“It was unexpected, yet welcomed and appreciated,” she says. “I was just doing what I was supposed to do, leading. I was not expecting to be awarded for my passion of service. When I took on duties and responsibilities, I did what was right for the student body. So, to be honored with this achievement was a blessing.”

She received further kudos in being awarded the Otis M. Smith scholarship at the 20th Annual Davis-Dunnings Bar Association Otis M. Smith Scholarship Banquet.

Davis-Dunnings Bar Association President and WMU-Cooley graduate Takura Nyamfukudza presents WMU-Cooley student ReNita Antoine with Scholarship Award

Davis-Dunnings Bar Association President and WMU-Cooley graduate Takura Nyamfukudza presents WMU-Cooley student ReNita Antoine with Scholarship Award

The Houston native is taking the Texas bar exam this upcoming July and plans to return to her hometown. Interested in bankruptcy law, estate planning, negotiation/mediation, and politics, she plans to advocate for clients and her community on a local and national level.

This article about WMU-Cooley graduate ReNita Antoine was written by Legal News writer Sheila Pursglove originally published by the Legal News on June 28, 2017. It is reprinted here with permission of The Detroit Legal News. 

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Valerie Smith: Law School Teaches Law and Life Lessons

“I wanted to go to law school as long as I can remember,” recalled WMU-Cooley law student Valerie Smith. Yet it wasn’t until the single mother of three got the go ahead from her children that she had the courage to pursue her dream.

“I remember coming home one day from my job as a paralegal,” said Smith. “I remember being frustrated. I was 40-years-old. A single mother of two daughters and a son. I was struggling to pay bills, even though I was working very, very hard.

“My kids sat me down to talk. They reminded me of my dream of going to law school and becoming an attorney. My oldest daughter said, ‘Mom, it’s never too late, and you’re never too old.'”

That was it. Smith took the LSAT, then applied and was accepted to WMU-Cooley Law School.

“That day changed my life forever,” declared Smith.

WMU-Cooley student Valerie Smith

Advocate for Other People

“I will never forget the day I was accepted to WMU-Cooley Law School,” exclaimed Smith. “I had been really busy because I had just moved, and hadn’t checked my e-mail for several days. During a break at work though, I decided I would take a look. I saw an email from WMU-Cooley Law School congratulating me on my seat! I started screaming in my office and one of the attorneys came running over to me and said, ‘Valerie, are you alright?’ And I said, ‘Yes!’ as I burst into tears. ‘This is one of the happiest moments of my life. I just got accepted to law school, counselor!’ And he said, ‘Well, congratulations, future counselor!'”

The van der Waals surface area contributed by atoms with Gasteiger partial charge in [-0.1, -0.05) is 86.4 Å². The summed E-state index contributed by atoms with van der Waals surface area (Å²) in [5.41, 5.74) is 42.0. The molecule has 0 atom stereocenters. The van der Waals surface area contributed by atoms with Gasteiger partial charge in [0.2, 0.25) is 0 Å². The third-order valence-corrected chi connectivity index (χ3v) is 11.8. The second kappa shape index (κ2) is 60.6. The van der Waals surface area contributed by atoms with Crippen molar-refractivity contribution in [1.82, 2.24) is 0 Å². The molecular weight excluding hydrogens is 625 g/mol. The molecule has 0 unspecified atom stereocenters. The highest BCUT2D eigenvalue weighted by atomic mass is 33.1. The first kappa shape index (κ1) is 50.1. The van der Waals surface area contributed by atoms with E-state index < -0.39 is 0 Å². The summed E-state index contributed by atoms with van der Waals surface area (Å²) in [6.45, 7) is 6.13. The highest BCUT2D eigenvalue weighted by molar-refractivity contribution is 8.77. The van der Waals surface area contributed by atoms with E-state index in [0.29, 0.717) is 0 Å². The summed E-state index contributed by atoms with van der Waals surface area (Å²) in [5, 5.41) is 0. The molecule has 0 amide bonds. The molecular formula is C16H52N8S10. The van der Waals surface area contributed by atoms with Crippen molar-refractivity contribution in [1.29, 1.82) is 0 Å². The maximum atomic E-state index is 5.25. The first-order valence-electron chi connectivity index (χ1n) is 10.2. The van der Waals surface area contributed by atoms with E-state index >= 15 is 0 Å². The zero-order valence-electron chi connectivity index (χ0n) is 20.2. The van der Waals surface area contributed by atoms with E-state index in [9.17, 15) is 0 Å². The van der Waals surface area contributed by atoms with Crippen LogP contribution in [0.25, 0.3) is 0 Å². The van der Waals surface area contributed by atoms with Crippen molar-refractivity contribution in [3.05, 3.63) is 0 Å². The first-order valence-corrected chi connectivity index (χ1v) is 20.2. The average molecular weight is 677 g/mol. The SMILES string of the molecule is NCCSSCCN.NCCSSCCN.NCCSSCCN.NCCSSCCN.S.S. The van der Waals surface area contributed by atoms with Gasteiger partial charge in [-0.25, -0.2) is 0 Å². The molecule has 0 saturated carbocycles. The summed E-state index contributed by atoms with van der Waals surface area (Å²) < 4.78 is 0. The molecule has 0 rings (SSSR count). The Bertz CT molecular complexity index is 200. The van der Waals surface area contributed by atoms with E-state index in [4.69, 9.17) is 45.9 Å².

Since starting law school, Smith confesses that she has learned as much about life and herself as she has about the law.

“My first day at WMU-Cooley,” recalled Smith, “the professors told our class that attorneys have others’ lives in their hands – just like a doctor does with our physical well-being, an attorney has others’ lives in our hands – maybe not physically or medically, but financially, emotionally, mentally, situationally, and legally. It is a huge responsibility. We need to be their advocates.”

Smith says she has never forgotten that lesson. She comes to class every day prepared and ready to be another’s true advocate.

“I value my legal education here at WMU-Cooley,” stated Smith. “I never take it for granted. I am here to help my colleagues, and they are always here to help me. Even my 20-something-year-old classmates support, help and encourage me. I’ve never felt like an outsider, but that I belong.

“The professors have been so encouraging and have given me so many opportunities. They made it possible for me to participate in the law school’s study abroad program in New Zealand, which was an experience of a lifetime that I never thought would be possible. And I was also given the opportunity to be a professor’s teaching assistant.”

WMU-Cooley Vibe

Smith believes the WMU-Cooley curriculum and people are second to none.

“The curriculum at WMU-Cooley is so challenging, amazing, interesting, and intriguing, but it’s the people that stand out,” declared Smith. “There is a vibe here at WMU-Cooley that I don’t think you will find at most other law schools. That vibe includes enthusiasm and due diligence. It includes positive attitudes and commitment. And the encouragement you receive among the staff, professors, and students is contagious.

“We are an energized, diverse group of people who all have the same goal. We just want to be lawyers and save lives.”

WMU-Cooley student Valerie Smith